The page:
Canary Islands: end of the eruption of the Cumbre Vieja volcano

After just over three months of activity, the Cumbre Vieja volcano goes into lethargy: the eruption on the Spanish island of La Palma has officially ended. « Today the scientific committee can say it [que] the eruption is over ”, announced Julio Pérez, the director of the volcanic emergency plan for the Canaries, during a press conference on Saturday 25 December.

« There is no lava, no significant gas emission, no significant earthquakes », listed the manager, recalling that this rash lasted « Eighty-five days and eighteen hours », since September 19. It took ten consecutive days without visible sign of volcanic activity, a time required according to scientific experts, to be able to say that the episode was over, while the end of the eruption has been felt several times in the last three months, before to resume each time a few days later, to the dismay of the inhabitants of the island.

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Dangerous region

Now Cumbre Vieja is in lethargy, its lava torrents are black, frozen, hardened, and a layer of black sand – ash – has settled like a veil over the place. It will take years, if not a decade, to clean up, clear away, rebuild and reclaim this disfigured land.

Experts have already warned that the area will remain dangerous for some time to come due to persistent toxic gas emissions and the fact that the lava will take a long time to cool. Not to mention the risk of land collapse.

Volcanic activity is inscribed in the history of La Palma, which, like the six other islands of the Canary Archipelago – located in the Atlantic Ocean, off the northwest coast of Africa – is from volcanic origin. However, it was the longest eruption the island has known: started on September 19, it was the first for fifty years, after those of the San Juan volcano in 1949 and Teneguia in 1971.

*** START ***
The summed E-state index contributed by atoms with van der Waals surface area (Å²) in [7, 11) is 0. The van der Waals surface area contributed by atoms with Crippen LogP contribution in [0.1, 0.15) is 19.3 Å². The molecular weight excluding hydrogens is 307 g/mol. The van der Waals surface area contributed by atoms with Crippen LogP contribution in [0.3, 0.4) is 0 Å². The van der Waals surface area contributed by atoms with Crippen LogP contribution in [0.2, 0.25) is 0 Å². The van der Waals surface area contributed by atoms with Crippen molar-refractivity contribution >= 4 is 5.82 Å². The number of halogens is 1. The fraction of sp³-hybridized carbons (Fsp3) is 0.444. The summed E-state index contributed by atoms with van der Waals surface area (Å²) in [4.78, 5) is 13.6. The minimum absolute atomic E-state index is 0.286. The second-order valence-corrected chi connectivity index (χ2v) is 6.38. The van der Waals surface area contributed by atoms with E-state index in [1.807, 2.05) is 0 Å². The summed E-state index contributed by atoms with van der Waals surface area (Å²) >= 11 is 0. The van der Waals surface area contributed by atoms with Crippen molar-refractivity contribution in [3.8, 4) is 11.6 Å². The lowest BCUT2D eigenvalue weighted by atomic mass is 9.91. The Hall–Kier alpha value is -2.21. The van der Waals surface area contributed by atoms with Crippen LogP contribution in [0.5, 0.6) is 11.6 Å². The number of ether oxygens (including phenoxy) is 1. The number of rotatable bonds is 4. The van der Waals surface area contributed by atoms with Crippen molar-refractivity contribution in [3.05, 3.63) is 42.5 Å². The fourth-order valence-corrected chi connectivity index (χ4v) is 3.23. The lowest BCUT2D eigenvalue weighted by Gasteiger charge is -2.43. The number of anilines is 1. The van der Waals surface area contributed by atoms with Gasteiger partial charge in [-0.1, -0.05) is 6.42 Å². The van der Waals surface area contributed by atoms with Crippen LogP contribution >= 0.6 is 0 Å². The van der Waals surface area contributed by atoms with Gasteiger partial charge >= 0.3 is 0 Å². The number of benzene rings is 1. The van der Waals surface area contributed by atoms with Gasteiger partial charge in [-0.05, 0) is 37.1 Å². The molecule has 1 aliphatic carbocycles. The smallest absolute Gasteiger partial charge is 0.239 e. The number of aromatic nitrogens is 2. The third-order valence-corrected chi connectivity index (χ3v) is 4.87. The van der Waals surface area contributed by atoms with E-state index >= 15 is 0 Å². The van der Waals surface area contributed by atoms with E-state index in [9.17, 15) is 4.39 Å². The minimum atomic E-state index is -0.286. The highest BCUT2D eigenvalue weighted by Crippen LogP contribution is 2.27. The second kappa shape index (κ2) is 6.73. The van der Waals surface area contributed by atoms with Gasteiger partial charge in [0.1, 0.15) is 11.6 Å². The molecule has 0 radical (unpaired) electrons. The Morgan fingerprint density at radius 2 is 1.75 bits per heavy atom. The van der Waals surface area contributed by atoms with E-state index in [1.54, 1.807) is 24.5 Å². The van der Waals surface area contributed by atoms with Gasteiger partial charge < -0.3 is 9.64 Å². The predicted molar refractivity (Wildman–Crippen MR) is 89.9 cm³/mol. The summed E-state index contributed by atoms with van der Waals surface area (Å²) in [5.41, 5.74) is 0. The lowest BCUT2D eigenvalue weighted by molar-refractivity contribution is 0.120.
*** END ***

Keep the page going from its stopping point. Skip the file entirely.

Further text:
Despite its duration and the impressive images of the molten lava flows, it did not kill anybody, but caused enormous damage: more than 7,000 people were evacuated, of which around 600 still live in hotels, and nearly 3,000 buildings were destroyed.

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Damage estimated at 900 million euros

Lava covered 1,250 hectares of the island’s surface area and even … enlarged it: the flows that reached the sea solidified and gave rise to two peninsulas, adding to the island’s surface area 44 hectares for one and 5 hectares for the other, according to the latest data provided by local authorities. At the height of the episode, the volcano spat out thousands of gallons of lava, producing bubbling, fluorescent flows that rolled down the mountain, all in a constant roar.

The 83,000 inhabitants of La Palma will not forget the earthquakes, nor the ash rains, nor the toxic gases or the smoke escaping from the cone of the volcano which forced them to seal themselves sometimes for several days. The homes had to be evacuated in haste, and sometimes returned to pick up animals and personal effects a few days later. Sunken villas or buildings, roads disappearing under lava flows and spectacular jets of salt water when the lava entered the sea: the activity of the volcano has punctuated Spanish television news for weeks on end.

The damage could exceed 900 million euros, according to local authorities. The Spanish government, whose leader, Pedro Sanchez, has visited the area on multiple occasions, has pledged 225 million euros in aid intended in particular to build housing and buy basic necessities, as well as direct subsidies to farmers and fishermen. Madrid also called on the European Commission to activate the European Union solidarity fund.

Read also In the Canaries, three months after the eruption of the Cumbre Vieja volcano

The World with AFP

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